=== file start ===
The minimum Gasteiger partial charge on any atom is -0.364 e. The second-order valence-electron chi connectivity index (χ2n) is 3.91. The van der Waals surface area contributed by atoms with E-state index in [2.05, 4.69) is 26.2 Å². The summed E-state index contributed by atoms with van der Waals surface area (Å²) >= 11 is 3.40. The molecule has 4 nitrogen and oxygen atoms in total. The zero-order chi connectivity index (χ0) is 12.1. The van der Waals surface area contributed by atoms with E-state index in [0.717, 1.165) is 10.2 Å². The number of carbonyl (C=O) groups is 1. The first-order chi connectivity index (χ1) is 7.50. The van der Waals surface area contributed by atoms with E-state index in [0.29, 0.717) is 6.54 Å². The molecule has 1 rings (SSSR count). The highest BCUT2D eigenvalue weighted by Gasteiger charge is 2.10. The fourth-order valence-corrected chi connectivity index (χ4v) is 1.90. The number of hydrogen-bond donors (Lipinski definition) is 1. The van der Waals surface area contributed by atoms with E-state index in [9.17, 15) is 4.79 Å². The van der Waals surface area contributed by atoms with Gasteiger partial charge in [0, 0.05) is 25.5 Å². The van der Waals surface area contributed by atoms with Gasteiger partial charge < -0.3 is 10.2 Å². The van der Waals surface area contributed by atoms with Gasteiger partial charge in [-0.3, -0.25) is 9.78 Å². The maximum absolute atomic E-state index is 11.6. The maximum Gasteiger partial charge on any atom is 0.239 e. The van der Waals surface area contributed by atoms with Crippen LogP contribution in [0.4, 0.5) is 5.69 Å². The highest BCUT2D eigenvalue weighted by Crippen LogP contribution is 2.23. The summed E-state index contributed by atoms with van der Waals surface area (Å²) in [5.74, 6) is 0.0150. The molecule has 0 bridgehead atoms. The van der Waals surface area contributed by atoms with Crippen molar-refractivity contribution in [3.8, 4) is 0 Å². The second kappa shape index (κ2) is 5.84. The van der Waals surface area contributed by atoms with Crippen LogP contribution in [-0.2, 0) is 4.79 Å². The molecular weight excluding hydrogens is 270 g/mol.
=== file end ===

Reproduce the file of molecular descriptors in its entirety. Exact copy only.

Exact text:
The minimum Gasteiger partial charge on any atom is -0.364 e. The second-order valence-electron chi connectivity index (χ2n) is 3.91. The van der Waals surface area contributed by atoms with E-state index in [2.05, 4.69) is 26.2 Å². The summed E-state index contributed by atoms with van der Waals surface area (Å²) >= 11 is 3.40. The molecule has 4 nitrogen and oxygen atoms in total. The zero-order chi connectivity index (χ0) is 12.1. The van der Waals surface area contributed by atoms with E-state index in [0.717, 1.165) is 10.2 Å². The number of carbonyl (C=O) groups is 1. The first-order chi connectivity index (χ1) is 7.50. The van der Waals surface area contributed by atoms with E-state index in [0.29, 0.717) is 6.54 Å². The molecule has 1 rings (SSSR count). The highest BCUT2D eigenvalue weighted by Gasteiger charge is 2.10. The fourth-order valence-corrected chi connectivity index (χ4v) is 1.90. The number of hydrogen-bond donors (Lipinski definition) is 1. The van der Waals surface area contributed by atoms with E-state index in [9.17, 15) is 4.79 Å². The van der Waals surface area contributed by atoms with Gasteiger partial charge in [0, 0.05) is 25.5 Å². The van der Waals surface area contributed by atoms with Gasteiger partial charge < -0.3 is 10.2 Å². The van der Waals surface area contributed by atoms with Gasteiger partial charge in [-0.3, -0.25) is 9.78 Å². The maximum absolute atomic E-state index is 11.6. The maximum Gasteiger partial charge on any atom is 0.239 e. The van der Waals surface area contributed by atoms with Crippen LogP contribution in [0.4, 0.5) is 5.69 Å². The highest BCUT2D eigenvalue weighted by Crippen LogP contribution is 2.23. The summed E-state index contributed by atoms with van der Waals surface area (Å²) in [5.74, 6) is 0.0150. The molecule has 0 bridgehead atoms. The van der Waals surface area contributed by atoms with Crippen molar-refractivity contribution in [3.8, 4) is 0 Å². The second kappa shape index (κ2) is 5.84. The van der Waals surface area contributed by atoms with Crippen LogP contribution in [-0.2, 0) is 4.79 Å². The molecular weight excluding hydrogens is 270 g/mol.